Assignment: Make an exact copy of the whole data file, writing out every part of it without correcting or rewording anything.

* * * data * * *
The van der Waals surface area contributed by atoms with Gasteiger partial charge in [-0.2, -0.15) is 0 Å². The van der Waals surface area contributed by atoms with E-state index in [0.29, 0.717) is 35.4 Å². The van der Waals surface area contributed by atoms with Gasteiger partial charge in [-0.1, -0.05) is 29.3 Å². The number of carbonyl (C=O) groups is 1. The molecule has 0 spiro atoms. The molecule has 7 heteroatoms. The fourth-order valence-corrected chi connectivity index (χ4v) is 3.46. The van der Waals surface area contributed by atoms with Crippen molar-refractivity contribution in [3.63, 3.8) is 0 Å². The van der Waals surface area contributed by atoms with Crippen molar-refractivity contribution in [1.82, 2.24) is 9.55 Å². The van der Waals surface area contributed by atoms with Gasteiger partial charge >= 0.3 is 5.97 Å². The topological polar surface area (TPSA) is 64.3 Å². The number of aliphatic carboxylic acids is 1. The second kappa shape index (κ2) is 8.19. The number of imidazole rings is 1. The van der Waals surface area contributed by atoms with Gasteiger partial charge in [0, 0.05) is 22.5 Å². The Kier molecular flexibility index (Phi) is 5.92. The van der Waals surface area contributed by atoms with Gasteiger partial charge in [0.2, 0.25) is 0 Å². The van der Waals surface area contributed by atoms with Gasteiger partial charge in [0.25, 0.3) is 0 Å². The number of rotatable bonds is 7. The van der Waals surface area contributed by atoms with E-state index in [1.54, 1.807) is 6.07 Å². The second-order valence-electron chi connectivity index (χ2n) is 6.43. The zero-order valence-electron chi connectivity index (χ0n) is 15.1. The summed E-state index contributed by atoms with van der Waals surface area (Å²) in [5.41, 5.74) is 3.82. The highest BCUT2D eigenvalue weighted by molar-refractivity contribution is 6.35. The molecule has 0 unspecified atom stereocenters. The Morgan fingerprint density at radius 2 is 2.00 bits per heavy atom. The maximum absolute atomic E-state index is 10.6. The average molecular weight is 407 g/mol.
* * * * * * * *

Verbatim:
The van der Waals surface area contributed by atoms with Gasteiger partial charge in [-0.2, -0.15) is 0 Å². The van der Waals surface area contributed by atoms with E-state index in [0.29, 0.717) is 35.4 Å². The van der Waals surface area contributed by atoms with Gasteiger partial charge in [-0.1, -0.05) is 29.3 Å². The number of carbonyl (C=O) groups is 1. The molecule has 0 spiro atoms. The molecule has 7 heteroatoms. The fourth-order valence-corrected chi connectivity index (χ4v) is 3.46. The van der Waals surface area contributed by atoms with Crippen molar-refractivity contribution in [3.63, 3.8) is 0 Å². The van der Waals surface area contributed by atoms with Crippen molar-refractivity contribution in [1.82, 2.24) is 9.55 Å². The van der Waals surface area contributed by atoms with Gasteiger partial charge >= 0.3 is 5.97 Å². The topological polar surface area (TPSA) is 64.3 Å². The number of aliphatic carboxylic acids is 1. The second kappa shape index (κ2) is 8.19. The number of imidazole rings is 1. The van der Waals surface area contributed by atoms with Gasteiger partial charge in [0, 0.05) is 22.5 Å². The Kier molecular flexibility index (Phi) is 5.92. The van der Waals surface area contributed by atoms with Gasteiger partial charge in [0.2, 0.25) is 0 Å². The van der Waals surface area contributed by atoms with Gasteiger partial charge in [0.25, 0.3) is 0 Å². The number of rotatable bonds is 7. The van der Waals surface area contributed by atoms with E-state index in [1.54, 1.807) is 6.07 Å². The second-order valence-electron chi connectivity index (χ2n) is 6.43. The zero-order valence-electron chi connectivity index (χ0n) is 15.1. The summed E-state index contributed by atoms with van der Waals surface area (Å²) in [5.41, 5.74) is 3.82. The highest BCUT2D eigenvalue weighted by molar-refractivity contribution is 6.35. The molecule has 0 unspecified atom stereocenters. The Morgan fingerprint density at radius 2 is 2.00 bits per heavy atom. The maximum absolute atomic E-state index is 10.6. The average molecular weight is 407 g/mol.